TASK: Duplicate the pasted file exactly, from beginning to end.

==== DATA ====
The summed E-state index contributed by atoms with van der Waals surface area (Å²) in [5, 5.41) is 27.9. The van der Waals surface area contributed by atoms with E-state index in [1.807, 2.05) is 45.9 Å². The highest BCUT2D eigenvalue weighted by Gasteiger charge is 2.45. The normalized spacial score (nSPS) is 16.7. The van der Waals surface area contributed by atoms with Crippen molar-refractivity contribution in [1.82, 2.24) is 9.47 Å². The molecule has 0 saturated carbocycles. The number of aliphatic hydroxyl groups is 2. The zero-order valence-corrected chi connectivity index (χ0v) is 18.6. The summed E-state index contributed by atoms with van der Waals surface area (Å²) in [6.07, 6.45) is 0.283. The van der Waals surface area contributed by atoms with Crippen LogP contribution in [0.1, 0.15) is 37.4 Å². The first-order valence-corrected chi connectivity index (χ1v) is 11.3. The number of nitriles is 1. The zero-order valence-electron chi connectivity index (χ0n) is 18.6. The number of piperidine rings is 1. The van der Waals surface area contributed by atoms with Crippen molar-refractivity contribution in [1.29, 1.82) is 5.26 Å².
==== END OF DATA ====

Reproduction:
The summed E-state index contributed by atoms with van der Waals surface area (Å²) in [5, 5.41) is 27.9. The van der Waals surface area contributed by atoms with E-state index in [1.807, 2.05) is 45.9 Å². The highest BCUT2D eigenvalue weighted by Gasteiger charge is 2.45. The normalized spacial score (nSPS) is 16.7. The van der Waals surface area contributed by atoms with Crippen molar-refractivity contribution in [1.82, 2.24) is 9.47 Å². The molecule has 0 saturated carbocycles. The number of aliphatic hydroxyl groups is 2. The zero-order valence-corrected chi connectivity index (χ0v) is 18.6. The summed E-state index contributed by atoms with van der Waals surface area (Å²) in [6.07, 6.45) is 0.283. The van der Waals surface area contributed by atoms with Crippen LogP contribution in [0.1, 0.15) is 37.4 Å². The first-order valence-corrected chi connectivity index (χ1v) is 11.3. The number of nitriles is 1. The zero-order valence-electron chi connectivity index (χ0n) is 18.6. The number of piperidine rings is 1. The van der Waals surface area contributed by atoms with Crippen molar-refractivity contribution in [1.29, 1.82) is 5.26 Å².